2013 Reading Challenge Update

Cross-posted from my tumblr

At the beginning of the year, I got overly ambitious and challenged myself to read 60 books this year. Very quickly, GoodReads told me I was epically behind… so I updated it to a goal of 52, which had been my (successful) standard the last two years.

I am on track (actually one book ahead, thanks to my recent vacation) at 36 out of 52. (Now if I had read all the Book Club books I was supposed to, I would be at least 4 ahead of this… fail.)

I posted that on facebook, and was asked what my favorites from the year were. When I think generally about the year, I don’t have any that immediately jump out at me, but when I look through the list I enjoyed the following. In no particular order:

  • After the Quake – Haruki Murakami – Short Stories
    I am always searching for books that totally envelop me. After the Quake did so. Lovely magical realism, interesting portraits of Japan and great, quirky characters. Murakami never explains too much… instead he just let’s things end where they end.
  •  The Fault in Our Stars – John Green – Young Adult Novel
    Oh the feels!!, as they say. I read it in less than a day, stayed up late to finish it, and cried through most of the last 1/4.
  • Equivocation – Bill Cain – Play
    I saw this performed at MTC in 2010, loved it, and was happy to return to it. A deliciously complicated examination/thought experiment about Shakespeare’s writing of Macbeth, the Gunpowder Plot and a father’s relationship with his daughter.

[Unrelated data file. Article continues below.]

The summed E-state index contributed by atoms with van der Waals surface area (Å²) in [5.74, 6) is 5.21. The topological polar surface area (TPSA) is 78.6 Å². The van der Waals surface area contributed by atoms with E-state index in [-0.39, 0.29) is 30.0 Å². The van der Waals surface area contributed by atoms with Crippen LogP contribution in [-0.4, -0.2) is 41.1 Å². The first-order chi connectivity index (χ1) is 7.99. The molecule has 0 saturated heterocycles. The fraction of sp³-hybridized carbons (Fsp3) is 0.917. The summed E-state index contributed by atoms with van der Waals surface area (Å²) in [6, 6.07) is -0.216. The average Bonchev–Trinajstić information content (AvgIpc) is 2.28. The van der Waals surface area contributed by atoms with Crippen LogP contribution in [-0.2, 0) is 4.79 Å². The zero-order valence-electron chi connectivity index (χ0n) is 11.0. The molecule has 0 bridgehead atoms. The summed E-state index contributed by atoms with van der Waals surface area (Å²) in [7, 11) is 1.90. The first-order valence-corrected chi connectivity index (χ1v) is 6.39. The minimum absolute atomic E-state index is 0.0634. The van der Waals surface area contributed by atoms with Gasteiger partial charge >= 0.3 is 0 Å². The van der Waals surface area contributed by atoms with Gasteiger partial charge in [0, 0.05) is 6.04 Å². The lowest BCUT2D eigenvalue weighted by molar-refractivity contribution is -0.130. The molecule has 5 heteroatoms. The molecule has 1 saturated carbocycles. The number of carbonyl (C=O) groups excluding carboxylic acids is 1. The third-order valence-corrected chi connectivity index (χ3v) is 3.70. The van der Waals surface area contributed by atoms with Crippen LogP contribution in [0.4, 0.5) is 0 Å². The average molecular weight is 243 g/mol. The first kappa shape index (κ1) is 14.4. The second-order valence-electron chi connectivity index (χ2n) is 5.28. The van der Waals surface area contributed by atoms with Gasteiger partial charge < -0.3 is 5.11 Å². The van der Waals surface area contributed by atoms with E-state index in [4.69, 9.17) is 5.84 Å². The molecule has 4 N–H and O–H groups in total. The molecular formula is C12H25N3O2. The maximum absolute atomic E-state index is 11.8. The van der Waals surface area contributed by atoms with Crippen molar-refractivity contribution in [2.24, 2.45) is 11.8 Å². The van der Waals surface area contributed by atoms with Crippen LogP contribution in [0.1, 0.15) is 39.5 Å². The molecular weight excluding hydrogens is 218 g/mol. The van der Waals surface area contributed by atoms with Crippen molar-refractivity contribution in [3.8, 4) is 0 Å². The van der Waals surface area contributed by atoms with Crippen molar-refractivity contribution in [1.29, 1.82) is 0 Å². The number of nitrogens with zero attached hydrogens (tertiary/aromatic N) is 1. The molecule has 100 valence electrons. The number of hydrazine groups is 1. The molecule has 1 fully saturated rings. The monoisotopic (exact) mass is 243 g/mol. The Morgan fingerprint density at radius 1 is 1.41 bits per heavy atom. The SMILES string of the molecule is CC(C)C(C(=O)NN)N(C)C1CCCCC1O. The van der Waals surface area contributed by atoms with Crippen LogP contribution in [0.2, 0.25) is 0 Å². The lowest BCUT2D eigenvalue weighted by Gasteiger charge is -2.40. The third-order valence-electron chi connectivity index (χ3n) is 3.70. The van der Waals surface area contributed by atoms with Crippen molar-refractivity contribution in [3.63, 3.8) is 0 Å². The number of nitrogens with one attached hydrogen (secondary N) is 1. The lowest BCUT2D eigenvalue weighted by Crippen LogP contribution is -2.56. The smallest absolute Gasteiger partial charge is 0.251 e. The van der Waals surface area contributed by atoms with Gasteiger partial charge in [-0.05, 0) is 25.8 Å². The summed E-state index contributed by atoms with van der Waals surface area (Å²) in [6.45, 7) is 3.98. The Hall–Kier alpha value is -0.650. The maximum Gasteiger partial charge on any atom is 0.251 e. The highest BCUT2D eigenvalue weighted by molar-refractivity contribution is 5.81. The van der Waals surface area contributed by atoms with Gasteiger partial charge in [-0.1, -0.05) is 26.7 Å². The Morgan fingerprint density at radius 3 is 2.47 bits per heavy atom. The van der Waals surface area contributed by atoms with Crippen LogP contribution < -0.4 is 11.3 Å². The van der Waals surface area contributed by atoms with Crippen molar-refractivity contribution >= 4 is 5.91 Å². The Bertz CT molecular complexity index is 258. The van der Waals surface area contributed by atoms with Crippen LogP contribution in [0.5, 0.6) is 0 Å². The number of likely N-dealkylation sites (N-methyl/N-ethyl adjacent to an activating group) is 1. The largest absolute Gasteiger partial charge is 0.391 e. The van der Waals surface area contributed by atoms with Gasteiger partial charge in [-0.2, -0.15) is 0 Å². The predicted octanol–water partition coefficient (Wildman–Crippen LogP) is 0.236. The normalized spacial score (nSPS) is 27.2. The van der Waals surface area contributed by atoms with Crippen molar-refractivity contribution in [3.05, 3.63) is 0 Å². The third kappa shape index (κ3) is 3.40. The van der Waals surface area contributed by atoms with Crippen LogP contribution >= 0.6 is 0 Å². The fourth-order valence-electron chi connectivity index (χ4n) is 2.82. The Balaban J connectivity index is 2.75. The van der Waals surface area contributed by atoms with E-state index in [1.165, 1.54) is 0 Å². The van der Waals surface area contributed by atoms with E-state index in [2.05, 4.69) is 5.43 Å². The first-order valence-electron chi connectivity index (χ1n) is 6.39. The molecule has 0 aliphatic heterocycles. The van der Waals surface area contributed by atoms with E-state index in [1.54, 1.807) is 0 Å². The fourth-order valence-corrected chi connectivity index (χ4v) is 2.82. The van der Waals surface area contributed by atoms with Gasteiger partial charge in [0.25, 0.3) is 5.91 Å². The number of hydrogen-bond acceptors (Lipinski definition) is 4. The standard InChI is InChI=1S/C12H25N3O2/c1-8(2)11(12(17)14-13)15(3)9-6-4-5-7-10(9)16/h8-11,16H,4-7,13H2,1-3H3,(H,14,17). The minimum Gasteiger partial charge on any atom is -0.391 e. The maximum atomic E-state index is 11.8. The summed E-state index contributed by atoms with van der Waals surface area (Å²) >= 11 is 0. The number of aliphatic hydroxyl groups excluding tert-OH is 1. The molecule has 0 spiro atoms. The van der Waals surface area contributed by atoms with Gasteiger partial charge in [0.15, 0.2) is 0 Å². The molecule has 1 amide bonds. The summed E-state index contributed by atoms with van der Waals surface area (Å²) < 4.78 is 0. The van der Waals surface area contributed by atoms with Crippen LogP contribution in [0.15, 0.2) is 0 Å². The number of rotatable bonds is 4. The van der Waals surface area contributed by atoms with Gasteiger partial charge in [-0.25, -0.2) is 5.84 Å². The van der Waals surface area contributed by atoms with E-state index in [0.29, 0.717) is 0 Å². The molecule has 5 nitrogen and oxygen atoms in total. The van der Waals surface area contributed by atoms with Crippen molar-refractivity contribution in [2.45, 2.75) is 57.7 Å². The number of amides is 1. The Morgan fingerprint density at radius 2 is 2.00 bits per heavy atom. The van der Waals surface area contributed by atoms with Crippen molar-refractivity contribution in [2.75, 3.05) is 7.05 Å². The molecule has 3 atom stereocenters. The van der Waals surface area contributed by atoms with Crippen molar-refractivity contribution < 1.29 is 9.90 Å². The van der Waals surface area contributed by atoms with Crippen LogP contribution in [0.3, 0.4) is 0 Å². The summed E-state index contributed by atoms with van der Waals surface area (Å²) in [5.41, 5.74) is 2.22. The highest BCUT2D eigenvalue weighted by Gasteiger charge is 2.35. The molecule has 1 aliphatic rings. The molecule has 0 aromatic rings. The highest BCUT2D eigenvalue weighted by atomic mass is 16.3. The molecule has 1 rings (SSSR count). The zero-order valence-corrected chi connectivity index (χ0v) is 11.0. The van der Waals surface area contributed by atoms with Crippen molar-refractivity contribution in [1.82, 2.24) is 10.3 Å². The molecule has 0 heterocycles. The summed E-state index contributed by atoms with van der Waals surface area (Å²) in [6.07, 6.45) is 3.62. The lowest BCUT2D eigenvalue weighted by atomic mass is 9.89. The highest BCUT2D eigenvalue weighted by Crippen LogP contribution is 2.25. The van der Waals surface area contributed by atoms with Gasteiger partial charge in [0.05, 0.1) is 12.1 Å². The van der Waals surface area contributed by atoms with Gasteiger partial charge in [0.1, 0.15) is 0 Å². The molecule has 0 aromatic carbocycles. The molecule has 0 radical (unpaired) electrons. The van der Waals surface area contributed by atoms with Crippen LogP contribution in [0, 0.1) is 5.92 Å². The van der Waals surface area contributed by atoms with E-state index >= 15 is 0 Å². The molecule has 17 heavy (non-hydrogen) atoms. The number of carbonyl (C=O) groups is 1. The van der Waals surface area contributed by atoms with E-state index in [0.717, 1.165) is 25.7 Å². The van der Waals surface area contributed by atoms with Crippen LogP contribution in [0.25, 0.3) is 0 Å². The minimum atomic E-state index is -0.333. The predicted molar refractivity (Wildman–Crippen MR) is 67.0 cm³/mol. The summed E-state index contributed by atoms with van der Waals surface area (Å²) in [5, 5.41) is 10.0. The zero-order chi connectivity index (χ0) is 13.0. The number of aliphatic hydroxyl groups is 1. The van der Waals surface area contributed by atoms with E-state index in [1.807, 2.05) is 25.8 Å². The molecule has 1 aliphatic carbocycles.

• Wolf Hall – Hilary Mantel – Novel
    I really liked Mantel’s epic novel about Thomas Cromwell and Henry VIII’s court. (Super excited about the BBC/Mark Rylance adaptation). I spent a lot of time reading it, as I had to, and felt very immersed in her universe. I would like to do some follow-up and see what sources it came from. Combining this with another historical fiction piece I read this year (The Daughter of Time), I have a totally different perspective on Sir Thomas More.
  • The Story of a Marriage – Andrew Sean Greer – Novel
  • The Magician’s Book: a Skeptics Adventures in Narnia – Laura Miller – Nonfiction
  • Hawkeye, vol 1: My Life as a Weapon – Matt Fraction & David Aja – Graphic Novel
    When I was a kid and first got braces, there was a comic shop down the street from the orthodontist. My dad would take me to get comics after appointments, and at that time they had just re-booted the Avengers. Since then, I have always liked Hawkeye, and think this book was just wonderful – interesting, different, and beautifully created. Vol 2 was also great (Pizza Dog!)
  • Saga vol 1 – Brian K. Vaughn – Graphic Novel
    Another brilliant graphic novel that had been recommended all through 2012. So glad to have read this unique/weird love story. Still somewhat creeped out by the TV-head people.
  • Deathtrap – Ira Levin – Play
    I have been slowly working my way through all of Levin’s work, since moving back to California. I love his novels (especially A Kiss Before Dying) but his plays are just delightful in a very mischievous and somewhat disturbing way. Deathtrap is all about writing a play, within a play, with murder plots intertwined with love and fame.
  • A Visit From the Goon Squad – Jennifer Egan – Novel
    I was the only one in my book club that liked Egan’s novel. It was certainly off-putting at times, but I liked her universe and the weird connections and interesting storytelling.
  • **The Big Disconnect by Giles Slade & Drift by Rachel Maddow – Nonfiction
    I didn’t really like either of these books – covering the history of technology and the US military, respectively – but I learned a lot and I’m glad I read them.